Oddly enough, the film seems to increase the violence unnecessarily. Instead of shooting his ill-fated right-hand man, Big Figure has his arms sawed off. Instead of Rorschach burning the kidnapper alive, we are treated to the sight of the masked vigilante repeatedly plunging a butcher's knife into the perpetrator's forehead. I'm no prude - but they clearly were taking opportunities to add "woah, did you see that?" moments. And they don't work as well.

On one hand, some of the scenes are wonderfully translated to film - the riot during the police strike, Rorschach's prison confrontations, and the death of the Comedian are all more entertaining when they aren't merely drawings. Seeing these scenes in live action is something the source material cannot offer itself. But there are other sequences that were clearly an attempt to keep the audience engaged with action - the Nite Owl and Silk Specter's apartment rescue, for example seemed cheesy and unnecessary.

On that level, some characters benefited from being brought to life, while others are frustratingly portrayed. The good news is that the movie is, for the most part, extremely well-cast. Jeffrey Dean Morgan blew me away as the Comedian - he made liking a despicable character much easier than it was on paper. Jackie Earle Hayley was meant to be Rorshach. Patrick Wilson makes an endearing, yet somehow bad-ass, Nite Owl. Billy Crudup does a commendable job Doctor Manhattan, a character I have struggled to sympathize with (and still do).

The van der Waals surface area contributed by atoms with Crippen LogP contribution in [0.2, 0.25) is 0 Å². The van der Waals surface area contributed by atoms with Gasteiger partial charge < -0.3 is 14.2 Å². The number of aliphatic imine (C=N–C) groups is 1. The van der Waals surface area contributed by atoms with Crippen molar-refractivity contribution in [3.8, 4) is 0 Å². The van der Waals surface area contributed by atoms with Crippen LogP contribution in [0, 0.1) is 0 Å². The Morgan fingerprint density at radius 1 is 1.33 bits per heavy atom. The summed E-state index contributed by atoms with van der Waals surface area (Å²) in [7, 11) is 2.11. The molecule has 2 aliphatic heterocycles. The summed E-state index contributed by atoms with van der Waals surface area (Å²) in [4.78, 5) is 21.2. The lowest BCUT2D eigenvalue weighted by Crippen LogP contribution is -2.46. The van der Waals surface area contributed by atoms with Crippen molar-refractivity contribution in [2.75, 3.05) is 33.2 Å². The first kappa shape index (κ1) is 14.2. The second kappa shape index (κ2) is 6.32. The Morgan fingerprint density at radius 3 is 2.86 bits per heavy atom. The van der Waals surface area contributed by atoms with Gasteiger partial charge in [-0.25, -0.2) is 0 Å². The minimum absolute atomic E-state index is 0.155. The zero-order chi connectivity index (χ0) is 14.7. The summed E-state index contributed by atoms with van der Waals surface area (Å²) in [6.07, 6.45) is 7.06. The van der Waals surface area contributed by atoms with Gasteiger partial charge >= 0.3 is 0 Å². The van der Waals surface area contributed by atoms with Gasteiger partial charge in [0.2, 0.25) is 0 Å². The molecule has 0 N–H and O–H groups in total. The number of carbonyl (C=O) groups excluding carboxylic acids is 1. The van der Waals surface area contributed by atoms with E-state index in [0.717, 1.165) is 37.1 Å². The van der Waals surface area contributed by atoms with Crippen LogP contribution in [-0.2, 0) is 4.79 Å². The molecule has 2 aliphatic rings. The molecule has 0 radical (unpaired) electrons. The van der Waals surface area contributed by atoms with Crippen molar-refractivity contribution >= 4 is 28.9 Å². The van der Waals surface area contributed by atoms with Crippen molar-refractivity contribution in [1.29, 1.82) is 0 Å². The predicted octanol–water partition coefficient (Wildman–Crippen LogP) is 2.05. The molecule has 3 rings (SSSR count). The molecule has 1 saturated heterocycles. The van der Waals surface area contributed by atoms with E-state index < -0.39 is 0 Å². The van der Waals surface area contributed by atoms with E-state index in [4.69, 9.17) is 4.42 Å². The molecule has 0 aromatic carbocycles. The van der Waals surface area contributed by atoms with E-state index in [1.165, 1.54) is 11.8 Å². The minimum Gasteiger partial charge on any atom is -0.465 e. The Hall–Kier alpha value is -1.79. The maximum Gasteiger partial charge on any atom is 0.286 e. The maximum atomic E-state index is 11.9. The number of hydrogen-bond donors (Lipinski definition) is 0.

Malin Akerman physically represents Laurie Jupiter well. She's incredibly gorgeous in the movie and looks like the character should. But she doesn't portray a sympathetic character - whether this is acting or the direction, I'm not sure. The character's dramatic moments aren't laughably bad in the movie, but are strangely more moving within the panel of a comic. It's not enough to jeopordize the tone of the film, but those of us who have read Watchmen know something's not quite right.

Matthew Goode as Adrian Veidt is the film's biggest mistake. He wasn't right for the part - which makes sense, considering that they had difficulty casting Veidt. But to be fair to Goode, as stated above, the film's script does a poor job fleshing out the character.

The movie's soundtrack has the most dramatic highs and lows. The credits sequence catching up the audience with the path of this alternate history set to "The Times They Are A-Changin'" is incredibly well done. The Comedian's riot-breaking set to "Boogeyman" is downright awesome. "The Sounds of Silence" provides an appropriate atmosphere to the Comedian's funeral. But at the same time, you have the bizarre inclusion of 99 Luft Balloons, and an incredibly lame Bob Dylan cover by My Chemical Romance for the closing credits. Wikipedia mentions that MCR are huge fans of the graphic novel. Guess what, so am I, and you don't have to suffer through my rendition of anything while filing out of the theater.